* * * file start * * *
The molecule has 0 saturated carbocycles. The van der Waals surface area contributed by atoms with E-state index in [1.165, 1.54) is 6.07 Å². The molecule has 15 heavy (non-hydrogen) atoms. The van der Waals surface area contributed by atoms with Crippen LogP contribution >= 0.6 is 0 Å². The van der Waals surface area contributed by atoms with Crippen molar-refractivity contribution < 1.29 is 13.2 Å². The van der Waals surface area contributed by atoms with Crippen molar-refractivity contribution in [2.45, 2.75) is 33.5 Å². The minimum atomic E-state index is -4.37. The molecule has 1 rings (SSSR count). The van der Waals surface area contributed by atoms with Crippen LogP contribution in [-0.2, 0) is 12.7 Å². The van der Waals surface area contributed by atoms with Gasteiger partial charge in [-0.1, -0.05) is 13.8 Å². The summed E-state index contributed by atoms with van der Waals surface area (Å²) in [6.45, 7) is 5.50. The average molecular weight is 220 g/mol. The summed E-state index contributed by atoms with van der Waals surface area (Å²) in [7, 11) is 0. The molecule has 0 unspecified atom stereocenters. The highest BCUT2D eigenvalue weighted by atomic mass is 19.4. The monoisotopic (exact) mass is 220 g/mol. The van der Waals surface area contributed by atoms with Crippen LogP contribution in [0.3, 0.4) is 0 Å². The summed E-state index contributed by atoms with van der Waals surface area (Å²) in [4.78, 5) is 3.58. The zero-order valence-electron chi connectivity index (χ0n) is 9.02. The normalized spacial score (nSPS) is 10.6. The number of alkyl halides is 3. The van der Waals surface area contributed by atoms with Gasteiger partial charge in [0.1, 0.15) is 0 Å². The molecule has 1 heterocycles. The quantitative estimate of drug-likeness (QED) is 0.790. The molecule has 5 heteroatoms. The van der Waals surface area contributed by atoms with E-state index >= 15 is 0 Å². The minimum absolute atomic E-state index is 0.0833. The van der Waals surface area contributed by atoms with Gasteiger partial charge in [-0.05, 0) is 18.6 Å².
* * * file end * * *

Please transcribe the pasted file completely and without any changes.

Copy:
The molecule has 0 saturated carbocycles. The van der Waals surface area contributed by atoms with E-state index in [1.165, 1.54) is 6.07 Å². The molecule has 15 heavy (non-hydrogen) atoms. The van der Waals surface area contributed by atoms with Crippen LogP contribution >= 0.6 is 0 Å². The van der Waals surface area contributed by atoms with Crippen molar-refractivity contribution < 1.29 is 13.2 Å². The van der Waals surface area contributed by atoms with Crippen molar-refractivity contribution in [2.45, 2.75) is 33.5 Å². The minimum atomic E-state index is -4.37. The molecule has 1 rings (SSSR count). The van der Waals surface area contributed by atoms with Crippen LogP contribution in [-0.2, 0) is 12.7 Å². The van der Waals surface area contributed by atoms with Gasteiger partial charge in [-0.1, -0.05) is 13.8 Å². The summed E-state index contributed by atoms with van der Waals surface area (Å²) in [6.45, 7) is 5.50. The average molecular weight is 220 g/mol. The summed E-state index contributed by atoms with van der Waals surface area (Å²) in [7, 11) is 0. The molecule has 0 unspecified atom stereocenters. The highest BCUT2D eigenvalue weighted by atomic mass is 19.4. The monoisotopic (exact) mass is 220 g/mol. The van der Waals surface area contributed by atoms with Crippen LogP contribution in [0.3, 0.4) is 0 Å². The summed E-state index contributed by atoms with van der Waals surface area (Å²) in [4.78, 5) is 3.58. The zero-order valence-electron chi connectivity index (χ0n) is 9.02. The normalized spacial score (nSPS) is 10.6. The number of alkyl halides is 3. The van der Waals surface area contributed by atoms with Gasteiger partial charge in [0.1, 0.15) is 0 Å². The molecule has 1 heterocycles. The quantitative estimate of drug-likeness (QED) is 0.790. The molecule has 5 heteroatoms. The van der Waals surface area contributed by atoms with E-state index >= 15 is 0 Å². The minimum absolute atomic E-state index is 0.0833. The van der Waals surface area contributed by atoms with Gasteiger partial charge in [-0.05, 0) is 18.6 Å².